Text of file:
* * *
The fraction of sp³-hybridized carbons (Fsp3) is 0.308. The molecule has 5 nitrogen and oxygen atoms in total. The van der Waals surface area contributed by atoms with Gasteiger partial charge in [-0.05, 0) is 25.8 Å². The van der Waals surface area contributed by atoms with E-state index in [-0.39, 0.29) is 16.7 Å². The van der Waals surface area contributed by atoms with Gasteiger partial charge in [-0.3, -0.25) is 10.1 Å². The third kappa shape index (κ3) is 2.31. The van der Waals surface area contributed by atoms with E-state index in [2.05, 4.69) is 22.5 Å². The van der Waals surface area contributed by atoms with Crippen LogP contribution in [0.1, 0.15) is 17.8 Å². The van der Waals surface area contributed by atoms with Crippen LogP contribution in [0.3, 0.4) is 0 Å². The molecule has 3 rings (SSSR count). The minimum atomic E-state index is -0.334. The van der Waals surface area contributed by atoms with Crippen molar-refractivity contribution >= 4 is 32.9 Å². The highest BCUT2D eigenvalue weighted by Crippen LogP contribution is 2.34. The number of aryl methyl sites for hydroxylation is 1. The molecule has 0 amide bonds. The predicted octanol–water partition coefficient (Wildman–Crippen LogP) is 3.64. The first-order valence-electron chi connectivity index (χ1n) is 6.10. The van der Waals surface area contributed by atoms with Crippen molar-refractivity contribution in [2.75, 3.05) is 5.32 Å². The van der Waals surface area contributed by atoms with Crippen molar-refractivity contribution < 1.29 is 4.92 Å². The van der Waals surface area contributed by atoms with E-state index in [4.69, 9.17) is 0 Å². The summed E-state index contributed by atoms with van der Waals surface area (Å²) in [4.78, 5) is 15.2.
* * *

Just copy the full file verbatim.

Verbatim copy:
The fraction of sp³-hybridized carbons (Fsp3) is 0.308. The molecule has 5 nitrogen and oxygen atoms in total. The van der Waals surface area contributed by atoms with Gasteiger partial charge in [-0.05, 0) is 25.8 Å². The van der Waals surface area contributed by atoms with E-state index in [-0.39, 0.29) is 16.7 Å². The van der Waals surface area contributed by atoms with Gasteiger partial charge in [-0.3, -0.25) is 10.1 Å². The third kappa shape index (κ3) is 2.31. The van der Waals surface area contributed by atoms with E-state index in [2.05, 4.69) is 22.5 Å². The van der Waals surface area contributed by atoms with Crippen LogP contribution in [0.1, 0.15) is 17.8 Å². The van der Waals surface area contributed by atoms with Crippen LogP contribution in [0.3, 0.4) is 0 Å². The molecule has 3 rings (SSSR count). The minimum atomic E-state index is -0.334. The van der Waals surface area contributed by atoms with Crippen molar-refractivity contribution >= 4 is 32.9 Å². The highest BCUT2D eigenvalue weighted by Crippen LogP contribution is 2.34. The number of aryl methyl sites for hydroxylation is 1. The molecule has 0 amide bonds. The predicted octanol–water partition coefficient (Wildman–Crippen LogP) is 3.64. The first-order valence-electron chi connectivity index (χ1n) is 6.10. The van der Waals surface area contributed by atoms with Crippen molar-refractivity contribution in [2.75, 3.05) is 5.32 Å². The van der Waals surface area contributed by atoms with Crippen molar-refractivity contribution < 1.29 is 4.92 Å². The van der Waals surface area contributed by atoms with E-state index in [4.69, 9.17) is 0 Å². The summed E-state index contributed by atoms with van der Waals surface area (Å²) in [4.78, 5) is 15.2.